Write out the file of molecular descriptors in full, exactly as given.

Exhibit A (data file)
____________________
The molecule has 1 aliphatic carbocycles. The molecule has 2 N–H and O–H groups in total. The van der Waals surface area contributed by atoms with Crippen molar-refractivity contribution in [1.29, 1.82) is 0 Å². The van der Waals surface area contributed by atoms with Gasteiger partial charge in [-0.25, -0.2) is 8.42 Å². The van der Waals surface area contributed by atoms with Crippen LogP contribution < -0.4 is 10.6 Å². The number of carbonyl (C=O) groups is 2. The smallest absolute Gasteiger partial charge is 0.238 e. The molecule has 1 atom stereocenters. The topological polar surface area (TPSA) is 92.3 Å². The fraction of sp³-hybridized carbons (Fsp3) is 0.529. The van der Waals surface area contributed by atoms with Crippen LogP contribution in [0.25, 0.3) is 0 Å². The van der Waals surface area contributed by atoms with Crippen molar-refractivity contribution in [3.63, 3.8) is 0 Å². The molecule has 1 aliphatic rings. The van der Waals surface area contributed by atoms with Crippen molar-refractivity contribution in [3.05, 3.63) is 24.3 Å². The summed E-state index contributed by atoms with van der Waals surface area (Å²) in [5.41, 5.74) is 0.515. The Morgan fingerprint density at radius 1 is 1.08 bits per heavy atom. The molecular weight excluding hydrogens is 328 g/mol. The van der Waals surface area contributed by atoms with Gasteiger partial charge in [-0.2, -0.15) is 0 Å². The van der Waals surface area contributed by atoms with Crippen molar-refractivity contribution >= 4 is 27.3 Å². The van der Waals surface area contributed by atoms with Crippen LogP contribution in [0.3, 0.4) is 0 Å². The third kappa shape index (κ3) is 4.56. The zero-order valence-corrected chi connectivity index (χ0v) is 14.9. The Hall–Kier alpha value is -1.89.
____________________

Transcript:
The molecule has 1 aliphatic carbocycles. The molecule has 2 N–H and O–H groups in total. The van der Waals surface area contributed by atoms with Crippen molar-refractivity contribution in [1.29, 1.82) is 0 Å². The van der Waals surface area contributed by atoms with Gasteiger partial charge in [-0.25, -0.2) is 8.42 Å². The van der Waals surface area contributed by atoms with Crippen LogP contribution < -0.4 is 10.6 Å². The number of carbonyl (C=O) groups is 2. The smallest absolute Gasteiger partial charge is 0.238 e. The molecule has 1 atom stereocenters. The topological polar surface area (TPSA) is 92.3 Å². The fraction of sp³-hybridized carbons (Fsp3) is 0.529. The van der Waals surface area contributed by atoms with Crippen LogP contribution in [0.25, 0.3) is 0 Å². The van der Waals surface area contributed by atoms with Crippen molar-refractivity contribution in [3.63, 3.8) is 0 Å². The molecule has 1 aliphatic rings. The van der Waals surface area contributed by atoms with Crippen molar-refractivity contribution in [3.05, 3.63) is 24.3 Å². The summed E-state index contributed by atoms with van der Waals surface area (Å²) in [5.41, 5.74) is 0.515. The Morgan fingerprint density at radius 1 is 1.08 bits per heavy atom. The molecular weight excluding hydrogens is 328 g/mol. The van der Waals surface area contributed by atoms with Gasteiger partial charge in [-0.2, -0.15) is 0 Å². The van der Waals surface area contributed by atoms with Crippen molar-refractivity contribution >= 4 is 27.3 Å². The van der Waals surface area contributed by atoms with Crippen LogP contribution in [0.3, 0.4) is 0 Å². The third kappa shape index (κ3) is 4.56. The zero-order valence-corrected chi connectivity index (χ0v) is 14.9. The Hall–Kier alpha value is -1.89.